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Judges Rubber-Stamp $153 Billion In Disability Claims

From the Associated Press of all places:

Report: Social Security judges rubber-stamp claims


WASHINGTON (AP) — Amid complaints about lengthy waits for Social Security disability benefits, congressional investigators say nearly 200 administrative judges have been rubber-stamping claims, approving billions of dollars in lifetime payments from the cash-strapped program.

It’s sort of like the VA scandal, only the polar opposite. But, after all, nothing is too good for our slackers.

Four of the judges defended their work at a combative congressional hearing Tuesday. They said they follow the law. "I’ve seen their ailments, I’ve seen their pain, right in front of me," Judge Gerald I. Krafsur of Kingsport, Tennessee, told the House Oversight Committee.

Krafsur approved 99 percent of the cases he decided from 2005 to 2013, according to a new report by the Republican staff of the Oversight Committee. Lifetime benefits average about $300,000, according to the report, so Krafsur’s cases will lead to nearly $1.8 billion in benefits.

And he is just one judge.

Tuesday’s hearing comes as Social Security’s disability program edges toward the brink of insolvency. The trust fund that supports the disability program is projected to run out of money in 2016…

AKA two years from now.

By the time disability cases reach an administrative law judge, the claims have been rejected at least once and often twice by workers in state offices. House Oversight Committee Chairman Darrell Issa, R-Calif., was incredulous that so many judges would rule that initial rejections were so often wrong.

"Are the people below you always wrong?" Issa asked Judge Charles Bridges of Harrisburg, Pennsylvania. "I would say they are not legally trained," replied Bridges, who approved 95 percent of the cases he decided…

The committee’s report found that 191 judges approved more than 85 percent of the cases they decided from 2005 to 2013. All told, those judges approved $153 billion in lifetime benefits, the report said.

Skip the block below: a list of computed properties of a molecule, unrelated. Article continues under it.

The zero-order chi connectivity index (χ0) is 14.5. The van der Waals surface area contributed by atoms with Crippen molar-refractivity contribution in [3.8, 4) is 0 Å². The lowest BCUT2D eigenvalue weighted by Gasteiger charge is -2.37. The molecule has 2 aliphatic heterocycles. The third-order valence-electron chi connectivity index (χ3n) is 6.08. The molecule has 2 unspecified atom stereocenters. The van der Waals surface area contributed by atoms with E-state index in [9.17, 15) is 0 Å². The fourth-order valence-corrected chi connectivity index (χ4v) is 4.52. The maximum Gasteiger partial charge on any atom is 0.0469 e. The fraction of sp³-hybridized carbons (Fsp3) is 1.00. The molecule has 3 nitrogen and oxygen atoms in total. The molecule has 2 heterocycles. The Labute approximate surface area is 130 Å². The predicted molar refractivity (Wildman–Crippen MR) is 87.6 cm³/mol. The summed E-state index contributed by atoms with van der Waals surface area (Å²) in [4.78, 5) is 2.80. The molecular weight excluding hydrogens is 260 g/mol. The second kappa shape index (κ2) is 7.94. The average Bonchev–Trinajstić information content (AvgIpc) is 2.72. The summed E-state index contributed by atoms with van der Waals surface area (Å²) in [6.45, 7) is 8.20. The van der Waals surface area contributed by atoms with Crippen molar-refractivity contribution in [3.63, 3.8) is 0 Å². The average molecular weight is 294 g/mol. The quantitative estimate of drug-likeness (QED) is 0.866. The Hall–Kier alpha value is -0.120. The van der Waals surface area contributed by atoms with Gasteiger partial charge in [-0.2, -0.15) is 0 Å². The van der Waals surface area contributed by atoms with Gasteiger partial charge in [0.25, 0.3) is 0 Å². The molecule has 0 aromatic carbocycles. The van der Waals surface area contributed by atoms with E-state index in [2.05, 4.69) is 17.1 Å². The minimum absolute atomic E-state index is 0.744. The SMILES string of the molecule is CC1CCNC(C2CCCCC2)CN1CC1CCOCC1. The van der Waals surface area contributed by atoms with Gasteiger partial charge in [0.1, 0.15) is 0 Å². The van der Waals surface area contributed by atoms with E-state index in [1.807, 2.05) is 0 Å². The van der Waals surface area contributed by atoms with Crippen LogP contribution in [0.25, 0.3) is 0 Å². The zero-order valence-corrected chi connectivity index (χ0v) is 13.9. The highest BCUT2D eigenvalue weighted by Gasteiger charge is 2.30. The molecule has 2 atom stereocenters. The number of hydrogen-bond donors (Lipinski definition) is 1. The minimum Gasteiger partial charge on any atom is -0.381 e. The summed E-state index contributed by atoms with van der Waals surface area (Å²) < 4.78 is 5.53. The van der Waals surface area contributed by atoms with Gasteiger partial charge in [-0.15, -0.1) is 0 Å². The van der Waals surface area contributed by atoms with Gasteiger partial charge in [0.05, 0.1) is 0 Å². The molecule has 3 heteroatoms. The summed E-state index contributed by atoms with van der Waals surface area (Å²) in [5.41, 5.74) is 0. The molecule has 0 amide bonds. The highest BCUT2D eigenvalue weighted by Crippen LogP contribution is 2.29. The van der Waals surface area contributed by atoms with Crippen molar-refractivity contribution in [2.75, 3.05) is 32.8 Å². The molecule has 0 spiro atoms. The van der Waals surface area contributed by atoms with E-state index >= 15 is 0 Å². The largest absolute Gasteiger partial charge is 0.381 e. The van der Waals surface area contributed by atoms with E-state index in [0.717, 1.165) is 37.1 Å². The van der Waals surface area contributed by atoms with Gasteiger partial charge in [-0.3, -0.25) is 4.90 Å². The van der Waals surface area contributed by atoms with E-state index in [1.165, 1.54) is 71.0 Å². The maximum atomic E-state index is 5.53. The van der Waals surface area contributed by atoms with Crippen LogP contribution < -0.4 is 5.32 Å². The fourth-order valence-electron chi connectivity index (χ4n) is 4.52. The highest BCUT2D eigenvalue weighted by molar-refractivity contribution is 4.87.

Has anyone thought to check their bank accounts for any signs of baksheesh?

Social Security employs a little more than 1,400 administrative law judges. "In essence, these judges rubber-stamped nearly every claimant before them for a lifetime of benefits at taxpayer expense," the report said.

The report said some judges approved claims at alarmingly high rates as part of an agency effort to reduce case backlogs and processing times. It is often easier for a judge to approve a claim than to deny it, the report said.

Again, this is like the VA scandal, but different. And naturally the administration approves of making more people dependent on the government.

There are 937,600 cases pending before administrative law judges, according agency statistics…

Has there been a massive catastrophe that there are suddenly so many disabled workers? Or is it just the Obama economy?

This article was posted by Steve on Wednesday, June 11th, 2014. Comments are currently closed.

2 Responses to “Judges Rubber-Stamp $153 Billion In Disability Claims”

  1. GetBackJack says:

    I have a friend, white male, mid-50s who has lost both hips and both knees from a bacterial infection. He is in constant pain and is close to being invalided. He finally bowed to his family’s demands he apply for Disability. Result?

    His application was Denied. In less than ten days. No explanation. No reason given. Just a big red stamped DENIED.

    He laughed and told the family “I knew this was going to happen.”

  2. Chrispbass says:

    This is common….much like Fedex/UPS denying claims when a shipment is broken. You have to keep banging away at F/U until they relent.

    SSA is the same way. The best thing to do is to hire a lawyer and wait. It sucks that they system is set up like that….but that is the way to go about getting disability.
    I have a friend who applied and it involved calling multiple SSA people, with no results. No one would ever know the details of his case and it was always being passed around to other people. It’s kind of like DMV but not as fun. He finally gave up and hired a lawyer. The lawyer took a big ol’ chunk but he got on disability. He is now working and off disability. (A rare case!)

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